Master Your Money Bootcamp: Calculate your net worth

Business Insider

Tom Werner/Getty Images; Alyssa Powell/Insider

Welcome to week three of the Master Your Money Bootcamp on demystifying your finances! This week we’re looking at the big picture.
Exercise 3: Calculate your net worthFinancially speaking, everyone has a net worth. It’s what you’re left with after subtracting what you owe from what you own. This figure represents your current financial standing from a bird’s eye view.
While a $1 million net worth is often coveted in popular culture, there’s no right number. Many people’s net worth increases with age, though. Ideally, you want a positive net worth that’s consistently growing (if your net worth is negative, the number should be going down over time, which shows you’re making progress in paying off your debts or increasing your savings/investments).
Importantly, a high income doesn’t necessarily translate to a high net worth, which is why the latter is often a better benchmark for measuring wealth. As of 2019, the typical American family had a net worth of $121,700.
The goal for this week: To tally up all your assets and liabilities and calculate your net worth.
You can use an online tool like Personal Capital or Mint to link up all your accounts and automatically update your net worth and track it over time. Or you can do it manually following the steps below.
1. First you need to list out everything you own that has substantial value. While this does include some intangible assets like your investment accounts, it does not include your salary. Your income is part of your cash flow, not your net worth. Items to include:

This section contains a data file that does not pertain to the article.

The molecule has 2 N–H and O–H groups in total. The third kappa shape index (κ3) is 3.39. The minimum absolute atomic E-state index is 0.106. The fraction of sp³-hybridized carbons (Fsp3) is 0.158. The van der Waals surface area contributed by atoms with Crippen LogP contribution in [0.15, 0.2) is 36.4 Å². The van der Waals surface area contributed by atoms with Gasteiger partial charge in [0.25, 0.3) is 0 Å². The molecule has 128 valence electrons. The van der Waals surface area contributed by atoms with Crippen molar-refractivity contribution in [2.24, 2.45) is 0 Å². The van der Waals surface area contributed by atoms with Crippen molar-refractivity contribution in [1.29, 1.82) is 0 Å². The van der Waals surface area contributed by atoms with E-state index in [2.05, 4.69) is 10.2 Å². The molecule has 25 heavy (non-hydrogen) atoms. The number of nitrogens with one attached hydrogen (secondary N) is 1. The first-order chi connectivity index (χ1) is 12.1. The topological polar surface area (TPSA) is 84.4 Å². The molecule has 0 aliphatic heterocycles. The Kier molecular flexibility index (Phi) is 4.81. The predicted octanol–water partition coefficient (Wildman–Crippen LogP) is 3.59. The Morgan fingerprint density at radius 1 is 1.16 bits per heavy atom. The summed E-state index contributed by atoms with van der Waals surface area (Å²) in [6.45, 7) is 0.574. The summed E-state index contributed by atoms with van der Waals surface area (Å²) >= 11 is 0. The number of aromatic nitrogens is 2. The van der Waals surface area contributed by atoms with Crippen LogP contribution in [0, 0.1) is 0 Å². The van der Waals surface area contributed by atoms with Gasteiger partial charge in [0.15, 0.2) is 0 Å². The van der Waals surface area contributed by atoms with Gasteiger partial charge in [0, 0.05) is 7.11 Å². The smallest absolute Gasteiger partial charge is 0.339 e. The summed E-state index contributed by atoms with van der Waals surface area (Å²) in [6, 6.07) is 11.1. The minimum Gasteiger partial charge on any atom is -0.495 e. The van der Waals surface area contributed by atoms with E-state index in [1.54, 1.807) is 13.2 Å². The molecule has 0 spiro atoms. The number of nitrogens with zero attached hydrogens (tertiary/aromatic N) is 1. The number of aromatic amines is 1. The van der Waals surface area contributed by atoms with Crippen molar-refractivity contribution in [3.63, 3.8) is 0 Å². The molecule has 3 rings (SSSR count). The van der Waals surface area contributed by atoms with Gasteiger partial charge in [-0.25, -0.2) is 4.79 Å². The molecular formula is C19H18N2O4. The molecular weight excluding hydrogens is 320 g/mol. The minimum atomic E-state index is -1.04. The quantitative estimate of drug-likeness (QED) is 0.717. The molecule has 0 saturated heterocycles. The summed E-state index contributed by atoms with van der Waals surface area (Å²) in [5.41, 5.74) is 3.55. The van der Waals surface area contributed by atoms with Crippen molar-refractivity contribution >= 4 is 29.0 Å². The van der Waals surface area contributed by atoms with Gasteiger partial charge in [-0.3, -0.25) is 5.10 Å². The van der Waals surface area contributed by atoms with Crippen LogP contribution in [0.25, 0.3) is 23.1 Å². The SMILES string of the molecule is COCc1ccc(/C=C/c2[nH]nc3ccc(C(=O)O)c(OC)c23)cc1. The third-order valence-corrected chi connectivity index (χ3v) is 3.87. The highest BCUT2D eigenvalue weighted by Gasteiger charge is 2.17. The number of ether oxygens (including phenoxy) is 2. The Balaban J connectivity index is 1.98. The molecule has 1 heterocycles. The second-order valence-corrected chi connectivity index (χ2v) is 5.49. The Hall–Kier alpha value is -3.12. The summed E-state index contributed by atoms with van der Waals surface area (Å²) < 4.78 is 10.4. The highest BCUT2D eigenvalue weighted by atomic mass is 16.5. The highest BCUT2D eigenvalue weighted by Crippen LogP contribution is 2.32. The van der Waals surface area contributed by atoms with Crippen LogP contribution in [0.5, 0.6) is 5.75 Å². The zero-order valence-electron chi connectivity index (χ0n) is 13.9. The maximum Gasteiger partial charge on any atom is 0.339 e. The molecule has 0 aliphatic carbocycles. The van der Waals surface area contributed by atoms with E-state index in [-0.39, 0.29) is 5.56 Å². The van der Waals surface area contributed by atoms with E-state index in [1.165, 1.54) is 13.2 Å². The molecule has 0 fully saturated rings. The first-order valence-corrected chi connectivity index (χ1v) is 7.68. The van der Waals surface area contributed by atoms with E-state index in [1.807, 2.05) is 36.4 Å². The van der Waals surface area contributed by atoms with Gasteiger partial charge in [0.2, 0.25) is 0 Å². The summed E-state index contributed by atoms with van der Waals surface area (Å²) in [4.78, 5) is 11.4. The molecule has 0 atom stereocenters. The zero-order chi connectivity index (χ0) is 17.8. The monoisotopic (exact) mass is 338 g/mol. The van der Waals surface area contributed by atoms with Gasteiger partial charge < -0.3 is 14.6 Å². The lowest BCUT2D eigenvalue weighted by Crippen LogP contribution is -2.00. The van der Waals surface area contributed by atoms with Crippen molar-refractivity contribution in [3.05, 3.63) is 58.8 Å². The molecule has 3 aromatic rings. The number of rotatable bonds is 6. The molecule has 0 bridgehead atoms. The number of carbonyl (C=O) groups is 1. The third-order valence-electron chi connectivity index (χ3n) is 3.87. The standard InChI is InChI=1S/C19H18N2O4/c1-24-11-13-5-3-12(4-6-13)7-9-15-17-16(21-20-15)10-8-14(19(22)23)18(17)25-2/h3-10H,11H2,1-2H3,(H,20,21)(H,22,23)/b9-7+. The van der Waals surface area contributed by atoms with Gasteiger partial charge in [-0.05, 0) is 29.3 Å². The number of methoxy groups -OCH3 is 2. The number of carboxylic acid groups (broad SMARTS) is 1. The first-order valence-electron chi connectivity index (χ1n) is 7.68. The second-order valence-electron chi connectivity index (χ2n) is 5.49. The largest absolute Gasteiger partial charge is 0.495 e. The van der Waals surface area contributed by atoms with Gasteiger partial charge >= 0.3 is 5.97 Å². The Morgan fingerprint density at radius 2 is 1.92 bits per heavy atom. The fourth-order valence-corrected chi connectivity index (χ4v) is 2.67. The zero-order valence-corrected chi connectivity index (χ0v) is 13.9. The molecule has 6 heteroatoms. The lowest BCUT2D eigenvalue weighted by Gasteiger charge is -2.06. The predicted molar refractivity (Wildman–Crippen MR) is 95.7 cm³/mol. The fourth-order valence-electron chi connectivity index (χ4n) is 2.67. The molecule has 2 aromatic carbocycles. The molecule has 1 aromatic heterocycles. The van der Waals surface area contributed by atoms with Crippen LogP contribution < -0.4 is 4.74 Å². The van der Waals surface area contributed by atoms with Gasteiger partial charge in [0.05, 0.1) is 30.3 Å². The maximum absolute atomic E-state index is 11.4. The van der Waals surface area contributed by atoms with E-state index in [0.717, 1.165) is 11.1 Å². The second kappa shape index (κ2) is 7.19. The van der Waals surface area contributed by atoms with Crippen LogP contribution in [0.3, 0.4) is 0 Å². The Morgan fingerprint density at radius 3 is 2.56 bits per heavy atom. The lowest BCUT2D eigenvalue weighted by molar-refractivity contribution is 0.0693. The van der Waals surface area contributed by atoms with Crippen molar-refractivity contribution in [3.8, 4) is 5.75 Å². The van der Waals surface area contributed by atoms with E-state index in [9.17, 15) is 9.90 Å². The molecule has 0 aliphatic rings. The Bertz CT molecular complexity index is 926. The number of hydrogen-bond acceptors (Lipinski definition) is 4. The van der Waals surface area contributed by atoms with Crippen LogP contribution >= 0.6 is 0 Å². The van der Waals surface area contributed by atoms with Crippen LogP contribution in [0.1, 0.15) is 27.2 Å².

The cash value of any cars, motorcycles, and boats you own (Kelley Blue Book is a good resource for estimating current car value) The market value of your home, if you own itThe cash value of a permanent life insurance policy The balance of any retirement accountsThe balance of any taxable investment accountsThe balance of any savings accountsThe balance of any checking accountsThe cash value of any expensive jewelry, fine art, furniture, or clothingBusiness interests2. List your debts or the current balance you owe to creditors or lenders. Include the following:
The balance of all mortgage(s)The balance of all student loansThe balance of an auto loanThe balance of a personal loanThe balance of a business loanThe outstanding balance on any credit cardsAny outstanding tax liability3. Finally, do the math.
Total assets – total liabilities = net worth
Remember that net worth is a snapshot in time. If you’re regularly making debt payments or saving automatically in a retirement account, your net worth will rise over time. On the flip side, if you take out a new loan or rack up a credit card bill, your net worth may fall. Don’t be discouraged.
Net worth isn’t the be-all and end-all when it comes to financial health, but it’s a simple and valuable tool for tracking progress toward your financial goals.
Master Your Money Bootcamp: Demystify your financesExercise 1: Track down all of your accounts and passwordsExercise 2: Figure out how much you owe, to whom, and at what priceExercise 3: Calculate your net worthExercise 4: Decide on a system to keep things easy from now onVirtual Live Event: Credit and debtFor each exercise, you’ll get a detailed explanation of how to complete it and why it’s important. Use the hashtags #MasterYourMoney and #MasterYourMoneyBootcamp to share your thoughts, progress, and connect with others across our Twitter, Facebook, LinkedIn, and Instagram as you make your way through each exercise, then join us for the live events.
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